I am attracted to these issues not in order to safeguard my own patriotic identity in the face of a rising and confident China (or a formerly humiliated and now resurgent China, to ape the language used in the Chinese media), but purely out of intellectual curiosity. Likewise, anthropologists and archeologists are serenely immune to the impulse born of insecurity to establish that the cultural or ethnic lineage they hail from is in any respect superior (unless you want to destroy your academic reputation). The modern study of ancient societies and civilizations is incompatible with the urge to bias analysis in favor of one culture over another. This can only exaggerate the favored object and diminish the lesser object of study (true, Western historical scholarship has only fitfully emerged from a long tradition of Orientalist obscurantism). All ancient civilizations are equally interesting to the scholar, or potentially interesting, and one would want to study all of them if given the luxury of time.
If archeologists one day discovered the remains of a hitherto unknown, much earlier and vaster Chinese civilization, going back even before Sumer and Egypt, unearthing as well a corpus of Chinese writing so complete as to fix it unmistakably as the world’s oldest writing system, this would not be a source of distress for those of us who are not Chinese. Such a hypothetical discovery would be exciting for everyone as it would force a radical revision of our knowledge of ancient civilizations and provide new answers to the kinds of questions anthropologists are motivated to ask. Not: “Which culture is the oldest and therefore the greatest?” But: “What do different civilizations share in common?” or “What conditions enabled civilizations to arise independently of one another in the third and fourth millenniums BC and not before that?”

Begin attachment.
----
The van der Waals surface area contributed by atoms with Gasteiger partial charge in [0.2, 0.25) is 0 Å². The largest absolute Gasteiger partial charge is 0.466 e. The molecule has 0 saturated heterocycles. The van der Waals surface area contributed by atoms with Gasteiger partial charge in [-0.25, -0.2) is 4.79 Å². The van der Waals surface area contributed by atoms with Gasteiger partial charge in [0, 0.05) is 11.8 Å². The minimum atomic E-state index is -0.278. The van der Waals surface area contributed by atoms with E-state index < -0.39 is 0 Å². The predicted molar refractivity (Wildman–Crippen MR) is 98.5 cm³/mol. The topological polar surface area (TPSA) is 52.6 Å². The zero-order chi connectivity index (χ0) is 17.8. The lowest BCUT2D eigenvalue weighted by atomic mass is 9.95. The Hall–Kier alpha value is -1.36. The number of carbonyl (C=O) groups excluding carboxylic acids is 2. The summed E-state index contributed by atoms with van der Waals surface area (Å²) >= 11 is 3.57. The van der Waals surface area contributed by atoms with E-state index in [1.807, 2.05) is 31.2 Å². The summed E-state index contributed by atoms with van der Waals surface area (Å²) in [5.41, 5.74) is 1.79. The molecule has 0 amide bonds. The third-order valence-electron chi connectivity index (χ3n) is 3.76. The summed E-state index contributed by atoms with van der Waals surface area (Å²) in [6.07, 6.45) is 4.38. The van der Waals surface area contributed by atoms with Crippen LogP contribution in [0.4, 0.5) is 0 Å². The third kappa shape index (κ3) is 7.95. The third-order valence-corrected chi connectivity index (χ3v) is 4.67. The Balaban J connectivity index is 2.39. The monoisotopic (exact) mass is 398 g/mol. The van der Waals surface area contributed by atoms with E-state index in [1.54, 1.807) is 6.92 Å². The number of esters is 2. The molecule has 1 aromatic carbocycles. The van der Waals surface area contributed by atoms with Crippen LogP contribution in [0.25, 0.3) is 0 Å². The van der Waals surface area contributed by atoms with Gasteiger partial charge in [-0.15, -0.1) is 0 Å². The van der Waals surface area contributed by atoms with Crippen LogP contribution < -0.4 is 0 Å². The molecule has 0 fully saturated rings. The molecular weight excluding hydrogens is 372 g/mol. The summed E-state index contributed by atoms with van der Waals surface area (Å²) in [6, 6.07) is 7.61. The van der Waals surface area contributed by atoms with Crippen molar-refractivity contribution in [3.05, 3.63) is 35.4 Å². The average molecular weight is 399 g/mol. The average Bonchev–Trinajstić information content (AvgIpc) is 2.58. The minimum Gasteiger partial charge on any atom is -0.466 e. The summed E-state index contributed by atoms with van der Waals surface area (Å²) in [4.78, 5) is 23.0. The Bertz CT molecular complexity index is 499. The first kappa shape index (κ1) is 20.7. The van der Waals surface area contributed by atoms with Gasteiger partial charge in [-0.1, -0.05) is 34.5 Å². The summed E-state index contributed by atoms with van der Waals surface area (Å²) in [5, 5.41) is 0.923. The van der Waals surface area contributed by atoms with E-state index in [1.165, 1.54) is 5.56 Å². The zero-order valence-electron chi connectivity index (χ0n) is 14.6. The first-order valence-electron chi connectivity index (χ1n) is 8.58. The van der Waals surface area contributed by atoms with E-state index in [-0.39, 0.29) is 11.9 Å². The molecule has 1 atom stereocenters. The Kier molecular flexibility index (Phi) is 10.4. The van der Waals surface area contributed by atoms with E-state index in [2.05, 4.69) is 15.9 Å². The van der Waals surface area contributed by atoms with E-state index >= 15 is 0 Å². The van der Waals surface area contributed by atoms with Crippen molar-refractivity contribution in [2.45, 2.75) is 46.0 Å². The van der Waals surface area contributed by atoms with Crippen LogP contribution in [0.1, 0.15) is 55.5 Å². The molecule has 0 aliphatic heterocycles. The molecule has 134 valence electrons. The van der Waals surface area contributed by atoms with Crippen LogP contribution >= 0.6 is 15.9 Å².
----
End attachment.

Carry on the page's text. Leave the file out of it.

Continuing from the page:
Anthropology is not a sports contest, an Olympics for scholars. The sports metaphor is not entirely facetious. After years of living on the Chinese Mainland, I detected what seemed to be an upsurge in references to China’s “5,000 years” around the time of the Beijing 2008 Olympics. It was as if the need to claim the mantel of the oldest civilization was as important as the need to win the most gold medals. But if enough people hear something, they start believing it. Perhaps the rest of the world will end up believing it through Chinese propaganda drives abroad and the opening of Confucius Institutes in many countries.
There is a face-saving way out of this, requiring a slight shift in emphasis. The Chinese also like to claim that their civilization is the oldest living civilization, extending up to the present day. This too isn’t quite correct. Egyptians, Iraqis, and Persians would certainly beg to differ, though what they cannot claim which the Chinese can is a form of writing that is still in use (the former three having switched to the Arabic script after the seventh century AD): the extraordinary body of over 50,000 Chinese characters. So while the Chinese cannot truly claim 5,000 years of civilization, they can claim to have the longest continuously used writing system. That’s not something to be ashamed of.